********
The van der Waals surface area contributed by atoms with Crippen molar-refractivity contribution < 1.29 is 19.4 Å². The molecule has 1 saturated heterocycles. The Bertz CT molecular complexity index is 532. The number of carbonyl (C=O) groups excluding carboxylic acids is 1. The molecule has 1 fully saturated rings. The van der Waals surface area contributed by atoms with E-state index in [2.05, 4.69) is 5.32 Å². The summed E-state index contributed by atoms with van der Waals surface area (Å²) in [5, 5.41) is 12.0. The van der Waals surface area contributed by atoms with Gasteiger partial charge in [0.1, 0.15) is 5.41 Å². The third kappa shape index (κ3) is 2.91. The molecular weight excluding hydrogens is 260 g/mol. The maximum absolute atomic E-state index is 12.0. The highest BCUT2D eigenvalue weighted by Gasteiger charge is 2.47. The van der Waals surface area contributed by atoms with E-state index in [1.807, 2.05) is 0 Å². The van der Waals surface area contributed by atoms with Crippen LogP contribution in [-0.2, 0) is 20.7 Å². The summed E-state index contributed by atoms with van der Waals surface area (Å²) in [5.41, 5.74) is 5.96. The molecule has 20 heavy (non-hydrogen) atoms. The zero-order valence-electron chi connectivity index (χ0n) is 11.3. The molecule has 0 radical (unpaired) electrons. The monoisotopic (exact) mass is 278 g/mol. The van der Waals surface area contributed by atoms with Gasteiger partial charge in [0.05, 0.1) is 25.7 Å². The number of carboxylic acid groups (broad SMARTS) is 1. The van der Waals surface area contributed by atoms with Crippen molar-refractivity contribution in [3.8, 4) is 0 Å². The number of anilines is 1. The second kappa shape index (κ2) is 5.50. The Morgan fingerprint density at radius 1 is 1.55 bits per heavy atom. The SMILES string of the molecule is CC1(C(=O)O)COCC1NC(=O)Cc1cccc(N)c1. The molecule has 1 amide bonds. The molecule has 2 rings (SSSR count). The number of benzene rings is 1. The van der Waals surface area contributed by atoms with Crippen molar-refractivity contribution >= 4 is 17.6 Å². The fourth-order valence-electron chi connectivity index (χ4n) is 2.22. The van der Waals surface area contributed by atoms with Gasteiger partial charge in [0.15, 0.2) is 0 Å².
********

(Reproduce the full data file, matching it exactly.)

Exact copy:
The van der Waals surface area contributed by atoms with Crippen molar-refractivity contribution < 1.29 is 19.4 Å². The molecule has 1 saturated heterocycles. The Bertz CT molecular complexity index is 532. The number of carbonyl (C=O) groups excluding carboxylic acids is 1. The molecule has 1 fully saturated rings. The van der Waals surface area contributed by atoms with E-state index in [2.05, 4.69) is 5.32 Å². The summed E-state index contributed by atoms with van der Waals surface area (Å²) in [5, 5.41) is 12.0. The van der Waals surface area contributed by atoms with Gasteiger partial charge in [0.1, 0.15) is 5.41 Å². The third kappa shape index (κ3) is 2.91. The molecular weight excluding hydrogens is 260 g/mol. The maximum absolute atomic E-state index is 12.0. The highest BCUT2D eigenvalue weighted by Gasteiger charge is 2.47. The van der Waals surface area contributed by atoms with E-state index in [1.807, 2.05) is 0 Å². The van der Waals surface area contributed by atoms with Crippen LogP contribution in [-0.2, 0) is 20.7 Å². The summed E-state index contributed by atoms with van der Waals surface area (Å²) in [5.41, 5.74) is 5.96. The molecule has 20 heavy (non-hydrogen) atoms. The zero-order valence-electron chi connectivity index (χ0n) is 11.3. The molecule has 0 radical (unpaired) electrons. The monoisotopic (exact) mass is 278 g/mol. The van der Waals surface area contributed by atoms with Gasteiger partial charge in [0.05, 0.1) is 25.7 Å². The number of carboxylic acid groups (broad SMARTS) is 1. The van der Waals surface area contributed by atoms with Crippen molar-refractivity contribution in [3.8, 4) is 0 Å². The number of anilines is 1. The second kappa shape index (κ2) is 5.50. The Morgan fingerprint density at radius 1 is 1.55 bits per heavy atom. The SMILES string of the molecule is CC1(C(=O)O)COCC1NC(=O)Cc1cccc(N)c1. The molecule has 1 amide bonds. The molecule has 2 rings (SSSR count). The number of benzene rings is 1. The van der Waals surface area contributed by atoms with Crippen molar-refractivity contribution >= 4 is 17.6 Å². The fourth-order valence-electron chi connectivity index (χ4n) is 2.22. The van der Waals surface area contributed by atoms with Gasteiger partial charge in [0.15, 0.2) is 0 Å².